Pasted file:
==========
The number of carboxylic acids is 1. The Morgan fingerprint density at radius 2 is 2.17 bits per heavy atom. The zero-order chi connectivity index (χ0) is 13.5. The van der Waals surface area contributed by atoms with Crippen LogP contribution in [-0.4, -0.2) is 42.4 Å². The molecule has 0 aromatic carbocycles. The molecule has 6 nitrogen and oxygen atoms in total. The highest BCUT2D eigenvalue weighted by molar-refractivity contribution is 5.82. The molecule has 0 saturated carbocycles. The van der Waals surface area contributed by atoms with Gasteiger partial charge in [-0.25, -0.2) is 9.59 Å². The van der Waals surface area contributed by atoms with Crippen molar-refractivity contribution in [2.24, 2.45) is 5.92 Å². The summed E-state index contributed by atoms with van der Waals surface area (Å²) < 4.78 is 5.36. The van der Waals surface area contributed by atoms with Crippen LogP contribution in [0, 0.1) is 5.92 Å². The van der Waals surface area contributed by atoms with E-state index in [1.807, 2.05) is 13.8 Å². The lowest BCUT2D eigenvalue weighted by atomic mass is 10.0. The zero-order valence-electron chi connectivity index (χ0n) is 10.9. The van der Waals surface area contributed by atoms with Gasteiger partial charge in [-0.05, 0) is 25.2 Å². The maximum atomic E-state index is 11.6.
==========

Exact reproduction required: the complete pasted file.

The number of carboxylic acids is 1. The Morgan fingerprint density at radius 2 is 2.17 bits per heavy atom. The zero-order chi connectivity index (χ0) is 13.5. The van der Waals surface area contributed by atoms with Crippen LogP contribution in [-0.4, -0.2) is 42.4 Å². The molecule has 0 aromatic carbocycles. The molecule has 6 nitrogen and oxygen atoms in total. The highest BCUT2D eigenvalue weighted by molar-refractivity contribution is 5.82. The molecule has 0 saturated carbocycles. The van der Waals surface area contributed by atoms with Gasteiger partial charge in [-0.25, -0.2) is 9.59 Å². The van der Waals surface area contributed by atoms with Crippen molar-refractivity contribution in [2.24, 2.45) is 5.92 Å². The summed E-state index contributed by atoms with van der Waals surface area (Å²) < 4.78 is 5.36. The van der Waals surface area contributed by atoms with Crippen LogP contribution in [0, 0.1) is 5.92 Å². The van der Waals surface area contributed by atoms with E-state index in [1.807, 2.05) is 13.8 Å². The lowest BCUT2D eigenvalue weighted by atomic mass is 10.0. The zero-order valence-electron chi connectivity index (χ0n) is 10.9. The van der Waals surface area contributed by atoms with Gasteiger partial charge in [-0.05, 0) is 25.2 Å². The maximum atomic E-state index is 11.6.